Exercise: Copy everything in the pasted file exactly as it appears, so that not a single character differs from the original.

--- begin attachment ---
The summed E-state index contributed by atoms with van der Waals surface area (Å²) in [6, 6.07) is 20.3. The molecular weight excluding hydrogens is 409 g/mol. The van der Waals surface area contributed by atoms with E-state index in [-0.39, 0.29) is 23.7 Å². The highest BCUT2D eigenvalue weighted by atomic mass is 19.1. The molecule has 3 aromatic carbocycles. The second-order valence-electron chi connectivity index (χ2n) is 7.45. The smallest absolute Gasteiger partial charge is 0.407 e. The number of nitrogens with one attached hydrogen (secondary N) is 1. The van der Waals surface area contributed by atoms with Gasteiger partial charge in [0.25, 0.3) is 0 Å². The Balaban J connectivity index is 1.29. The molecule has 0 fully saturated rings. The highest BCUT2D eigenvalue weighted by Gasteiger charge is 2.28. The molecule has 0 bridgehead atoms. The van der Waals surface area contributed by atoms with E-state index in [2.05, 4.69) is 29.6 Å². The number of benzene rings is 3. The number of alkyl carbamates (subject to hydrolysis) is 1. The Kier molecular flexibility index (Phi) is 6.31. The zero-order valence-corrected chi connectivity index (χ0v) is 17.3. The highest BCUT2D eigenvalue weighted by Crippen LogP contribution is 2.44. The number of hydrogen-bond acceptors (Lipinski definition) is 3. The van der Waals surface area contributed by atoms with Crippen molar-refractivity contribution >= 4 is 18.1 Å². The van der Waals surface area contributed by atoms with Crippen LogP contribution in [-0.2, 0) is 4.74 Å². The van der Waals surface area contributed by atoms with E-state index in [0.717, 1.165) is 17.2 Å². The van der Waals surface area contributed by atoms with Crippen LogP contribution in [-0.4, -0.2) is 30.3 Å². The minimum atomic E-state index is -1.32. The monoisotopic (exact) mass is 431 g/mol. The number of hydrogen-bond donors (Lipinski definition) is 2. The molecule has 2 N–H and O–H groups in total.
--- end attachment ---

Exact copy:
The summed E-state index contributed by atoms with van der Waals surface area (Å²) in [6, 6.07) is 20.3. The molecular weight excluding hydrogens is 409 g/mol. The van der Waals surface area contributed by atoms with E-state index in [-0.39, 0.29) is 23.7 Å². The highest BCUT2D eigenvalue weighted by atomic mass is 19.1. The molecule has 3 aromatic carbocycles. The second-order valence-electron chi connectivity index (χ2n) is 7.45. The smallest absolute Gasteiger partial charge is 0.407 e. The number of nitrogens with one attached hydrogen (secondary N) is 1. The van der Waals surface area contributed by atoms with Gasteiger partial charge in [0.25, 0.3) is 0 Å². The Balaban J connectivity index is 1.29. The molecule has 0 fully saturated rings. The highest BCUT2D eigenvalue weighted by Gasteiger charge is 2.28. The molecule has 0 bridgehead atoms. The van der Waals surface area contributed by atoms with E-state index in [2.05, 4.69) is 29.6 Å². The number of benzene rings is 3. The number of alkyl carbamates (subject to hydrolysis) is 1. The Kier molecular flexibility index (Phi) is 6.31. The zero-order valence-corrected chi connectivity index (χ0v) is 17.3. The highest BCUT2D eigenvalue weighted by Crippen LogP contribution is 2.44. The number of hydrogen-bond acceptors (Lipinski definition) is 3. The van der Waals surface area contributed by atoms with Crippen molar-refractivity contribution >= 4 is 18.1 Å². The van der Waals surface area contributed by atoms with Crippen LogP contribution in [-0.2, 0) is 4.74 Å². The van der Waals surface area contributed by atoms with E-state index in [0.717, 1.165) is 17.2 Å². The van der Waals surface area contributed by atoms with Crippen LogP contribution in [-0.4, -0.2) is 30.3 Å². The minimum atomic E-state index is -1.32. The monoisotopic (exact) mass is 431 g/mol. The number of hydrogen-bond donors (Lipinski definition) is 2. The molecule has 2 N–H and O–H groups in total.